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Question 1 of 7
Which of the following colors is used to symbolize AIR?

Origin of crash

1
First recorded in 1350–1400; 1920–25 for def. 16; 1870–75 for def. 22; Middle English crasche, blend of crase “to break” and masche “to crush, pulp”; see origin at craze,mash1

OTHER WORDS FROM crash

crasher, noun

Other definitions for crash (2 of 2)

crash2
[ krash ]
/ kræʃ /

noun
a plain-weave fabric of rough, irregular, or lumpy yarns, for toweling, dresses, etc.
Bookbinding. starched cotton fabric used to reinforce the spine of a bound book.

Origin of crash

2
First recorded in 1805–15; probably from Russian krashenína “painted or dyed coarse linen,” equivalent to kráshenyĭ “painted” (past participle of krásit' “to paint”) + -ina noun suffix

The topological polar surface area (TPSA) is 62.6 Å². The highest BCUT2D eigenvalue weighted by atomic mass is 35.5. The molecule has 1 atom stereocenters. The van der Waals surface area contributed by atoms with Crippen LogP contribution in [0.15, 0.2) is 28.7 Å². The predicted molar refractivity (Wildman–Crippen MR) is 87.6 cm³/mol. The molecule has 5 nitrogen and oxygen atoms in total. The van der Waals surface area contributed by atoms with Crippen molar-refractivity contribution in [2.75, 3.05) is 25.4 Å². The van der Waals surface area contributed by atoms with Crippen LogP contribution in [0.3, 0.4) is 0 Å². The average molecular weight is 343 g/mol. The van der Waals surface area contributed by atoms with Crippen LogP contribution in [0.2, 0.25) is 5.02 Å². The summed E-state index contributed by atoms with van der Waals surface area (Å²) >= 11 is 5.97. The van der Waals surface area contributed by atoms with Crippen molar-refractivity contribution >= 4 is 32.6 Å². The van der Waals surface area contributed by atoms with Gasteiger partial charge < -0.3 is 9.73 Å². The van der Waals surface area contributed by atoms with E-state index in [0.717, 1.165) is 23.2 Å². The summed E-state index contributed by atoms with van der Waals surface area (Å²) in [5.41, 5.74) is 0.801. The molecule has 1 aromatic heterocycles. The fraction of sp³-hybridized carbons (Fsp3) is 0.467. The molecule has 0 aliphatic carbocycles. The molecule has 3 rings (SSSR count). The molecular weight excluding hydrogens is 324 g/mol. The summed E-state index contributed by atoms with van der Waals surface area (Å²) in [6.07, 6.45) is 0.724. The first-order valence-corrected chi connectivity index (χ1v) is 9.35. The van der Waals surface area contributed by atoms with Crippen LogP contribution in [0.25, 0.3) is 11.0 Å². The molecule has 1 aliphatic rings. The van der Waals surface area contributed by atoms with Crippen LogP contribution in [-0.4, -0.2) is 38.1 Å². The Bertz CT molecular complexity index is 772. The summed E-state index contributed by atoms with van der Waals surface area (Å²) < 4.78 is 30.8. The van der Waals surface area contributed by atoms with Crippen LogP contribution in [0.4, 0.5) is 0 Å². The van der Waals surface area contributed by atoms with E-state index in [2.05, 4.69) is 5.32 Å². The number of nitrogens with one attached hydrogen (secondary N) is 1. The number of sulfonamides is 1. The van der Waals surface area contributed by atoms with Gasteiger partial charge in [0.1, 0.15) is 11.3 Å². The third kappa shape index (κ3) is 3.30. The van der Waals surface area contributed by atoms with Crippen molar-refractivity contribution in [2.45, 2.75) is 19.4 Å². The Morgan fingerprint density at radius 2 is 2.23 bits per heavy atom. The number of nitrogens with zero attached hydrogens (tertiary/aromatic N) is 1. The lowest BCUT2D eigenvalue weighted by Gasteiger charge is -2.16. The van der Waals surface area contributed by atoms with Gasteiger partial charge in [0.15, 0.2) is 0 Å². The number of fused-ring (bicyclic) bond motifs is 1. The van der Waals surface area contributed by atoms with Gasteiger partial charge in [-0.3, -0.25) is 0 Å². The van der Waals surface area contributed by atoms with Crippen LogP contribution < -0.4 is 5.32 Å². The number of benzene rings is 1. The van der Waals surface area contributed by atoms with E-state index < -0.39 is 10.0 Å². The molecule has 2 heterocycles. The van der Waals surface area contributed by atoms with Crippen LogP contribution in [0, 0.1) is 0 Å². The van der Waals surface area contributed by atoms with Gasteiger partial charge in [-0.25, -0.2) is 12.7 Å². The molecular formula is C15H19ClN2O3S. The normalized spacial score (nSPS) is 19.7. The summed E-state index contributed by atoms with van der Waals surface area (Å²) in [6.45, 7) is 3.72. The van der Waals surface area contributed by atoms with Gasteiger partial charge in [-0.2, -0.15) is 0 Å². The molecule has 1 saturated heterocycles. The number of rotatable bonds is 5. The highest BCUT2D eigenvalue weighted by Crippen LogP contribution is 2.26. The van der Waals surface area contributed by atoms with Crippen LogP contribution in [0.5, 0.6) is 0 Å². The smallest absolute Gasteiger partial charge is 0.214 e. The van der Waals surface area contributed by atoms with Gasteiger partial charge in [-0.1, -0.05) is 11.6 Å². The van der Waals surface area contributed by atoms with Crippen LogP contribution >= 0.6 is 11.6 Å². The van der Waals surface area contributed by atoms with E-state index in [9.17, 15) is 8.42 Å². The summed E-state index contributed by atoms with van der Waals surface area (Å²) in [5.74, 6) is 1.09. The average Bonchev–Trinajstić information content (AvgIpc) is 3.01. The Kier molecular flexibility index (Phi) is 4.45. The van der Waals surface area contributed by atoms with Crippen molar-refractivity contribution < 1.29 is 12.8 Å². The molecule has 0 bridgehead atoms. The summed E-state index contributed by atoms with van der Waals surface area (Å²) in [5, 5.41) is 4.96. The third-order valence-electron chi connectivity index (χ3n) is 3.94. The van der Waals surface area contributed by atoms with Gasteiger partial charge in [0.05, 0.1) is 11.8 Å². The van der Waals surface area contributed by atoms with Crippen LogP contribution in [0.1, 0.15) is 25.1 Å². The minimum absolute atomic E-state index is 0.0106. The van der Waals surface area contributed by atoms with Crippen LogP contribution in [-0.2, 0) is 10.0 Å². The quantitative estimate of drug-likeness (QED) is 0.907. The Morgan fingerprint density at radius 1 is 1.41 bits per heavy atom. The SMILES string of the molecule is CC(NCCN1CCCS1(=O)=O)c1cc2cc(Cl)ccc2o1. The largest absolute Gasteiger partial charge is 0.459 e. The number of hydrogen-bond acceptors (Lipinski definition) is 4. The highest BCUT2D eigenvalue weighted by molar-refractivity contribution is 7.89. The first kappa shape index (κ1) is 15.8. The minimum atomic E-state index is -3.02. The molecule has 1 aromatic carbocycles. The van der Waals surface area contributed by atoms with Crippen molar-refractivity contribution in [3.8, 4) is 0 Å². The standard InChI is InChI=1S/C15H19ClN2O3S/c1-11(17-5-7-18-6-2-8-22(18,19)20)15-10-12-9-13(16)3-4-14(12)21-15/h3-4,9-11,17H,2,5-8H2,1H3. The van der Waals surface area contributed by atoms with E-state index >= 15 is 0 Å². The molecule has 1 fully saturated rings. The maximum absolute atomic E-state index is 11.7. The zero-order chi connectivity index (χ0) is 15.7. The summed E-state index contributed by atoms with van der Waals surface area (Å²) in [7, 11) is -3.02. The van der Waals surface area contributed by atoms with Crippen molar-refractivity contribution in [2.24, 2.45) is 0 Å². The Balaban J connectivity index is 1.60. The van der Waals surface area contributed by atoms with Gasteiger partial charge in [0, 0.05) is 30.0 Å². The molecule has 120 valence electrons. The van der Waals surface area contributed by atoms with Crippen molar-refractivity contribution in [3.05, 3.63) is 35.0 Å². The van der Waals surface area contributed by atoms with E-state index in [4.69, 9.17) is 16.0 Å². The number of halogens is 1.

Dictionary.com Unabridged Based on the Random House Unabridged Dictionary, © Random House, Inc. 2022

How to use crash in a sentence

British Dictionary definitions for crash (1 of 2)

crash1
/ (kræʃ) /

verb
noun
See also crash out

Derived forms of crash

crasher, noun

Word Origin for crash

C14: probably from crasen to smash, shatter + dasshen to strike violently, dash 1; see craze

British Dictionary definitions for crash (2 of 2)

crash2
/ (kræʃ) /

noun
a coarse cotton or linen cloth used for towelling, curtains, etc

Word Origin for crash

C19: from Russian krashenina coloured linen
Collins English Dictionary - Complete & Unabridged 2012 Digital Edition © William Collins Sons & Co. Ltd. 1979, 1986 © HarperCollins Publishers 1998, 2000, 2003, 2005, 2006, 2007, 2009, 2012
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